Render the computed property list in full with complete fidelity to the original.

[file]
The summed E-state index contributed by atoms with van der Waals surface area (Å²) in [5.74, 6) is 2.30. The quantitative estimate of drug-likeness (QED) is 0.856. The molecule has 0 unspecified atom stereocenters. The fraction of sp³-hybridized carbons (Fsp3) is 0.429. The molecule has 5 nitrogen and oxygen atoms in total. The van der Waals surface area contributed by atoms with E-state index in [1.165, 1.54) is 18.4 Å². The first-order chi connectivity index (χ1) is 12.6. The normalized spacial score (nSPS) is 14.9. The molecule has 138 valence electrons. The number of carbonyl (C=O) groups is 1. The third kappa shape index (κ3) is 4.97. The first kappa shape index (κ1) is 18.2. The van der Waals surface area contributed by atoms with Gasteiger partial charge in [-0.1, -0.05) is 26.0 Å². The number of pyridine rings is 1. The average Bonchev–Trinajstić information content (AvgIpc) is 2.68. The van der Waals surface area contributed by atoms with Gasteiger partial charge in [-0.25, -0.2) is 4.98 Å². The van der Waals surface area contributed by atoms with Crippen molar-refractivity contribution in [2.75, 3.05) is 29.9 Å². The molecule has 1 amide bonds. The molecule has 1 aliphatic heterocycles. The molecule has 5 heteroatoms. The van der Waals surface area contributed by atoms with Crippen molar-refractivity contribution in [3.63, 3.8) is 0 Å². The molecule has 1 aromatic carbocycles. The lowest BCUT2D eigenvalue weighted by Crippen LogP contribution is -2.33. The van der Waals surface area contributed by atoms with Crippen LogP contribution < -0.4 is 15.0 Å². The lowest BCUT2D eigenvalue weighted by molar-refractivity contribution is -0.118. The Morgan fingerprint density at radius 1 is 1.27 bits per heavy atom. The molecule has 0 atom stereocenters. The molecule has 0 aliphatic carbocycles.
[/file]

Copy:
The summed E-state index contributed by atoms with van der Waals surface area (Å²) in [5.74, 6) is 2.30. The quantitative estimate of drug-likeness (QED) is 0.856. The molecule has 0 unspecified atom stereocenters. The fraction of sp³-hybridized carbons (Fsp3) is 0.429. The molecule has 5 nitrogen and oxygen atoms in total. The van der Waals surface area contributed by atoms with E-state index in [1.165, 1.54) is 18.4 Å². The first-order chi connectivity index (χ1) is 12.6. The normalized spacial score (nSPS) is 14.9. The molecule has 138 valence electrons. The number of carbonyl (C=O) groups is 1. The third kappa shape index (κ3) is 4.97. The first kappa shape index (κ1) is 18.2. The van der Waals surface area contributed by atoms with Gasteiger partial charge in [-0.1, -0.05) is 26.0 Å². The number of pyridine rings is 1. The average Bonchev–Trinajstić information content (AvgIpc) is 2.68. The van der Waals surface area contributed by atoms with Gasteiger partial charge in [-0.25, -0.2) is 4.98 Å². The van der Waals surface area contributed by atoms with Crippen molar-refractivity contribution in [2.75, 3.05) is 29.9 Å². The molecule has 1 amide bonds. The molecule has 1 aliphatic heterocycles. The molecule has 5 heteroatoms. The van der Waals surface area contributed by atoms with Crippen molar-refractivity contribution in [3.63, 3.8) is 0 Å². The molecule has 1 aromatic carbocycles. The lowest BCUT2D eigenvalue weighted by Crippen LogP contribution is -2.33. The van der Waals surface area contributed by atoms with Crippen LogP contribution < -0.4 is 15.0 Å². The lowest BCUT2D eigenvalue weighted by molar-refractivity contribution is -0.118. The Morgan fingerprint density at radius 1 is 1.27 bits per heavy atom. The molecule has 0 atom stereocenters. The molecule has 0 aliphatic carbocycles.